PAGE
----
kirsch cerise and griotte notes. Very fruity, but good body and structure. A good party wine.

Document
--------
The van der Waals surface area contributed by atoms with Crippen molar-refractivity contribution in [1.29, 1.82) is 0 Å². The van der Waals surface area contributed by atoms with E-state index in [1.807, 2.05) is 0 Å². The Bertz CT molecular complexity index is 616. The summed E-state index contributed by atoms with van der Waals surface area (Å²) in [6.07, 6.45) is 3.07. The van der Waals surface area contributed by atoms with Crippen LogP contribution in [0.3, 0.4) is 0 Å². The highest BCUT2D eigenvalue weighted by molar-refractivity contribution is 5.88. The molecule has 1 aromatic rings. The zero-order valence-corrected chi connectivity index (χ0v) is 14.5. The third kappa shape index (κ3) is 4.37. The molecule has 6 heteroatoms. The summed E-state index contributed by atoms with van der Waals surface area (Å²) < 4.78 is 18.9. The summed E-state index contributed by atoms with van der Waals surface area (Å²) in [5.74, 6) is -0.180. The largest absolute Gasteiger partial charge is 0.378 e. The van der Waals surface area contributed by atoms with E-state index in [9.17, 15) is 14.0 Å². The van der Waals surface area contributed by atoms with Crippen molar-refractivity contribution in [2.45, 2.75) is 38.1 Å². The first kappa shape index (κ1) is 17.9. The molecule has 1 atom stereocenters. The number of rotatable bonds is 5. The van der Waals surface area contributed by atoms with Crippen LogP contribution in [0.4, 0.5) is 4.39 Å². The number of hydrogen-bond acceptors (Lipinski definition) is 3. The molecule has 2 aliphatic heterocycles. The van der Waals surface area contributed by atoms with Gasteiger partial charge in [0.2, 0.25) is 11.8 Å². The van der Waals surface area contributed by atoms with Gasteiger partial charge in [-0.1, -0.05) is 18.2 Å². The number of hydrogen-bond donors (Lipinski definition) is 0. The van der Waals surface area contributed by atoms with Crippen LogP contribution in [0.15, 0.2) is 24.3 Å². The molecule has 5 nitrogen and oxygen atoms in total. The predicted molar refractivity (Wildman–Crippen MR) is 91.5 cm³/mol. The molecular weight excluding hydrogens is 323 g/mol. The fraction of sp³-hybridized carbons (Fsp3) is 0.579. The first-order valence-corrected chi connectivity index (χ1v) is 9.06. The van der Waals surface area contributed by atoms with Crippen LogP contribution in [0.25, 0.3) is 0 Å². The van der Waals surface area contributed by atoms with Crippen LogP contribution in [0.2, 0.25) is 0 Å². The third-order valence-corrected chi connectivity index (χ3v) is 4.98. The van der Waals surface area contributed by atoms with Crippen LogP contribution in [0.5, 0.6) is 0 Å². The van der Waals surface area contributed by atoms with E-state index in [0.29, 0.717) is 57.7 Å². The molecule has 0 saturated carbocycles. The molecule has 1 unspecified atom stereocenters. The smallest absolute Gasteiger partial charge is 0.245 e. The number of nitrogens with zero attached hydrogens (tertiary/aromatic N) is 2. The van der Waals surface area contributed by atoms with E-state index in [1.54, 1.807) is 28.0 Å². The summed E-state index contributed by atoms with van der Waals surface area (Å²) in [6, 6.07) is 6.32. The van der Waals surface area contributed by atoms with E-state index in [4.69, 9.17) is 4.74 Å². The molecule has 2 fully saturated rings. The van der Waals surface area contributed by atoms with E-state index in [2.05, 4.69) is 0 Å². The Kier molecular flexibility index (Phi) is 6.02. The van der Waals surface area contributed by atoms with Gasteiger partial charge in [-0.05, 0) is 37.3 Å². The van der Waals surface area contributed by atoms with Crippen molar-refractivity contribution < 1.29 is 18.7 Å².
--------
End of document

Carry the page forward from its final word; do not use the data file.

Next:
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Originally a native to the southwest of France, this is both parent to, and overshadowed by, the illustrious Cabernet Sauvignon. Although more prevalent on the right bank of the Gironde, Cabernet Franc has become viewed as the ‘insurance‘ grape of Bordeaux; it ripens earlier and is less susceptible to poor weather than the major Bordeaux varieties. This makes it suitable for cooler climes like the Loire Valley, where it has thought to have been grown since the sixteenth century. The Bordeaux connection has led it to be planted in most well-established world wine regions – albeit usually in the shadow of Cabernet Sauvignon – and used as a blending partner, although it is gathering credence for single varietal wines in Northern and Central Italy and Eastern Europe. The gentle growing season in cooler regions gives wines with lightish body, distinctive freshness and a mix of floral, red fruit and capsicum flavours; on the warmer Tuscan Maremma, the most southerly of these regions, it gains body and darker fruit character. Merlot Few grapes have been as enthusiastically embraced by wine producers worldwide as Merlot. It‘s earliest records place it on Bordeaux‘s ‘right bank‘ where the largest plantings are are still found. However, its soft, approachable nature means it has been planted extensively elsewhere. More tolerant of cooler growing conditions than Cabernet Sauvignon, there is great demand for its low-tannin, plummy Chilean incarnation as well as more demanding styles from low-yielding, well-placed vineyards across the world.
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